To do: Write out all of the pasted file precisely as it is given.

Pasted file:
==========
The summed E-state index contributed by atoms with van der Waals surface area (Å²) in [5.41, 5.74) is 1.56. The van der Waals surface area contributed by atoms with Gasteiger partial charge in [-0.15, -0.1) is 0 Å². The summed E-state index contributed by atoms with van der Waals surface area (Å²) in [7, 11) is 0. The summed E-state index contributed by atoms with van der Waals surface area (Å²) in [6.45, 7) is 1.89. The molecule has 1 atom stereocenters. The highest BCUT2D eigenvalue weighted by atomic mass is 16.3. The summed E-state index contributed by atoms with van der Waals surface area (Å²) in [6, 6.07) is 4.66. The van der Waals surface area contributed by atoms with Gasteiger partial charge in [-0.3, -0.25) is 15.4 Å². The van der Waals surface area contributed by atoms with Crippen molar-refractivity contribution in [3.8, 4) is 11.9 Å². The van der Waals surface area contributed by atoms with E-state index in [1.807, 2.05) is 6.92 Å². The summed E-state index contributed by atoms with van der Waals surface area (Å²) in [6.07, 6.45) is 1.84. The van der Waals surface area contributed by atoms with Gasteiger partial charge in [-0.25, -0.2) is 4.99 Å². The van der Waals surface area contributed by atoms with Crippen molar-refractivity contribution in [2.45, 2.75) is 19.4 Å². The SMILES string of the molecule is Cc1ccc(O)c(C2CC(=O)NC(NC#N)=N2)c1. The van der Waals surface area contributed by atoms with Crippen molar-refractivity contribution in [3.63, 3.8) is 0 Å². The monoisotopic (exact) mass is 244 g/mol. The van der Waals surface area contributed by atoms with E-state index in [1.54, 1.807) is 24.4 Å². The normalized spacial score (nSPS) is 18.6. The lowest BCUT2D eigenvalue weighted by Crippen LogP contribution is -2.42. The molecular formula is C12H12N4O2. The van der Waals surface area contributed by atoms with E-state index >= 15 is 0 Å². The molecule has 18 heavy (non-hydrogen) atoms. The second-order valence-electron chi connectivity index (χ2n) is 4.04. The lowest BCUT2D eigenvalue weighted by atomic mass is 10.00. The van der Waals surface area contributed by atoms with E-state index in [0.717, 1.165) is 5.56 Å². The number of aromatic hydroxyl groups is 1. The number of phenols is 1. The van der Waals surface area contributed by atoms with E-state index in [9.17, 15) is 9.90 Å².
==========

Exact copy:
The summed E-state index contributed by atoms with van der Waals surface area (Å²) in [5.41, 5.74) is 1.56. The van der Waals surface area contributed by atoms with Gasteiger partial charge in [-0.15, -0.1) is 0 Å². The summed E-state index contributed by atoms with van der Waals surface area (Å²) in [7, 11) is 0. The summed E-state index contributed by atoms with van der Waals surface area (Å²) in [6.45, 7) is 1.89. The molecule has 1 atom stereocenters. The highest BCUT2D eigenvalue weighted by atomic mass is 16.3. The summed E-state index contributed by atoms with van der Waals surface area (Å²) in [6, 6.07) is 4.66. The van der Waals surface area contributed by atoms with Gasteiger partial charge in [-0.3, -0.25) is 15.4 Å². The van der Waals surface area contributed by atoms with Crippen molar-refractivity contribution in [3.8, 4) is 11.9 Å². The van der Waals surface area contributed by atoms with E-state index in [1.807, 2.05) is 6.92 Å². The summed E-state index contributed by atoms with van der Waals surface area (Å²) in [6.07, 6.45) is 1.84. The van der Waals surface area contributed by atoms with Gasteiger partial charge in [-0.25, -0.2) is 4.99 Å². The van der Waals surface area contributed by atoms with Crippen molar-refractivity contribution in [2.45, 2.75) is 19.4 Å². The SMILES string of the molecule is Cc1ccc(O)c(C2CC(=O)NC(NC#N)=N2)c1. The van der Waals surface area contributed by atoms with Crippen molar-refractivity contribution in [3.63, 3.8) is 0 Å². The monoisotopic (exact) mass is 244 g/mol. The van der Waals surface area contributed by atoms with E-state index in [1.54, 1.807) is 24.4 Å². The normalized spacial score (nSPS) is 18.6. The lowest BCUT2D eigenvalue weighted by Crippen LogP contribution is -2.42. The molecular formula is C12H12N4O2. The van der Waals surface area contributed by atoms with E-state index >= 15 is 0 Å². The molecule has 18 heavy (non-hydrogen) atoms. The second-order valence-electron chi connectivity index (χ2n) is 4.04. The lowest BCUT2D eigenvalue weighted by atomic mass is 10.00. The van der Waals surface area contributed by atoms with E-state index in [0.717, 1.165) is 5.56 Å². The number of aromatic hydroxyl groups is 1. The number of phenols is 1. The van der Waals surface area contributed by atoms with E-state index in [9.17, 15) is 9.90 Å².